From GoodReads: A civil war rages between the Glorious Path--a militant religion based on the teachings of a former US soldier--and what's left of the US government. Fifteen-year-old Callum Roe and his younger brother, James, were captured and forced to convert six years ago. Cal has been working in the Path's dog kennels, and is very close to becoming one of the Path's deadliest secret agents. Then Cal befriends a stray dog named Bear and kills a commander who wants to train him to be a vicious attack dog. This sends Cal and Bear on the run, and sets in motion a series of incredible events that will test Cal's loyalties and end in a fierce battle that the fate of the entire country rests on.

My review: This is the first book by Jeff Hirsch that I've read, and, overall, I enjoyed it. It was a fun read for a rainy day. The plot starts out fast-paced, intense, and exciting, and it continues in this style throughout the novel. I liked the religious elements of the dystopia, since religion is one aspect very relevant to today that I think could be explored a lot more in the recent YA dystopian genre spree.

But, otherwise, I had some issues with the story. Cal and James's ages are given as pretty young, but their characterizations and actions mark them as far more mature. In the most succinct and obvious example, at one point Cal is about to send 13-year-old James off on a road trip hundreds of miles long by himself (forgetting that James of course hasn't learned to drive). I felt like the Path's methods of control weren't very fleshed-out; it's one thing to nominally take over vast swaths of the U.S. and another to actually change the views of all the occupants there so that there's not the constant threat of internal rebels. Some of the dystopia's characteristics seemed to get lost during the course of the story, like the Path's supposed lack of reliance on modern things. I also tired of just how much the setting and characters present changed - let's please stick with one or two sets and quit switching around. Still, the novel wrapped up well, ending on a perfect note for a standalone.

Sunday, December 22, 2013

Retellings: Havisham by Ronald Frame

I'm back! Two weeks is a long time for me to be quiet on the blog, but I was studying for final exams (and, what occupies even more time, procrastinating on studying for final exams) and then recuperating from a busy semester. And of course, my family continues to stay busy throughout the break, which doesn't help matters any. But on to more relevant things, like book reviews...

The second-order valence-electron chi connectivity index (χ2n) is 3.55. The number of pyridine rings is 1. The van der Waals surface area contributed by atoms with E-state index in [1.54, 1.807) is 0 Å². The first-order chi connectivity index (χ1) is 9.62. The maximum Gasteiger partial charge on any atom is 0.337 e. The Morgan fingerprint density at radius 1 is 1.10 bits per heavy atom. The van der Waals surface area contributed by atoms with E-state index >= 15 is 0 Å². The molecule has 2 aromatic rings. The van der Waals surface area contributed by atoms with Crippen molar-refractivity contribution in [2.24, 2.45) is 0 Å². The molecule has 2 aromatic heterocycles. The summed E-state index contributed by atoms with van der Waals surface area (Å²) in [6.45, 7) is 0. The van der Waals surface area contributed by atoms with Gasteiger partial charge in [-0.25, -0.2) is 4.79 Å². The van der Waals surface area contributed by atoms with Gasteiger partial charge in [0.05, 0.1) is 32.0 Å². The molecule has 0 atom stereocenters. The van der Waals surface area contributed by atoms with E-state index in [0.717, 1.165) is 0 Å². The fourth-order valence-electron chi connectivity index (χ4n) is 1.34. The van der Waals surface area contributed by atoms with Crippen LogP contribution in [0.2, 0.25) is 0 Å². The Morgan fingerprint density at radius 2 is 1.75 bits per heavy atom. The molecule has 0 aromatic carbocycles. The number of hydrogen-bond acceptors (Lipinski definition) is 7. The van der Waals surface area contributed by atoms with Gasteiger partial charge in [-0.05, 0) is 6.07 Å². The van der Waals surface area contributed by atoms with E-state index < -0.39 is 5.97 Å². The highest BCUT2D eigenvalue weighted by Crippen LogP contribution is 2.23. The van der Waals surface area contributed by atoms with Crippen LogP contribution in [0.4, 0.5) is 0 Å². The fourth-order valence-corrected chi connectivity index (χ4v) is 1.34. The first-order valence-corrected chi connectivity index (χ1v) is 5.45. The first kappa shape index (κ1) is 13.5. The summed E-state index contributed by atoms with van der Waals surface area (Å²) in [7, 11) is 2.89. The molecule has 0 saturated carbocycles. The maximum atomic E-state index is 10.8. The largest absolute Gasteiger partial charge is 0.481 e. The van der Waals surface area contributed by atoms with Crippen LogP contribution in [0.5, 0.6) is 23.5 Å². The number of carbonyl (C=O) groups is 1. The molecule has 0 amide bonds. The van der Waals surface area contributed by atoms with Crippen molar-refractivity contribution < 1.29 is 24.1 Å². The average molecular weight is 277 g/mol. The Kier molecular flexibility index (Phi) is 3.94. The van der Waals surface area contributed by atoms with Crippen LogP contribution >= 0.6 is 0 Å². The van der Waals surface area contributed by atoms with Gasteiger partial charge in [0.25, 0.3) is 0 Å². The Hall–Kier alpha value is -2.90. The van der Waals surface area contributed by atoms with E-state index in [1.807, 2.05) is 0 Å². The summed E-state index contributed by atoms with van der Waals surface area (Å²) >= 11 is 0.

Publisher: Picador
Date: November 2012 (UK); November 5, 2013 (US)
Format: ARC
Source: publisher
Read: for review (disclaimer: I received my copy of this book for free in exchange for an honest review.)
Pages: 356
Reading time: about four days

From GoodReads: Before she became the immortal and haunting Miss Havisham of Great Expectations, she was Catherine, a young woman with all of her dreams ahead of her. Spry, imperious, she is the daughter of a wealthy brewer. But she is never far from the smell of hops and the arresting letters on the brewhouse wall—HAVISHAM—a reminder of all she owes to the family name and the family business. Sent by her father to stay with the Chadwycks, Catherine discovers elegant pastimes to remove the taint of her family's new money. But for all her growing sophistication, Catherine is anything but worldly, and when a charismatic stranger pays her attention, everything—her heart, her future, the very Havisham name—is vulnerable.

My review: I read and reviewed Great Expectations last semester, so the original story is fairly fresh on my mind. I found that Havisham did not seem to really add much to Dickens' novel. Yes, it gives a greater backstory for this most eccentric character, but it did not provide anything that I found particularly innovative or insightful. I thought that the details that were different were just that - details - though some metafictionally bits about Pip writing a novel over all of this were kind of cool. I ended up seeing Havisham less of a retelling and more of just a period novel. The descriptions of material culture were great, and I got a wonderful sense of upper-crust culture and society during the time period. That, for me, was more enjoyable than Great Expectations from the perspective of another character.

Saturday, December 7, 2013

YA Fiction: Beauty Queens by Libba Bray

Publisher: Scholastic
Date: May 2011
Format: hardback
Source: blog giveaway
Read: cleaning up that ubiquitous TBR pile
Pages: 390
Reading time: four days

From GoodReads: The fifty contestants in the Miss Teen Dream pageant thought this was going to be a fun trip to the beach, where they could parade in their state-appropriate costumes and compete in front of the cameras. But sadly, their airplane had another idea, crashing on a desert island and leaving the survivors stranded with little food, little water, and practically no eyeliner. What's a beauty queen to do? Continue to practice for the talent portion of the program - or wrestle snakes to the ground? Get a perfect tan - or learn to run wild? And what should happen when the sexy pirates show up?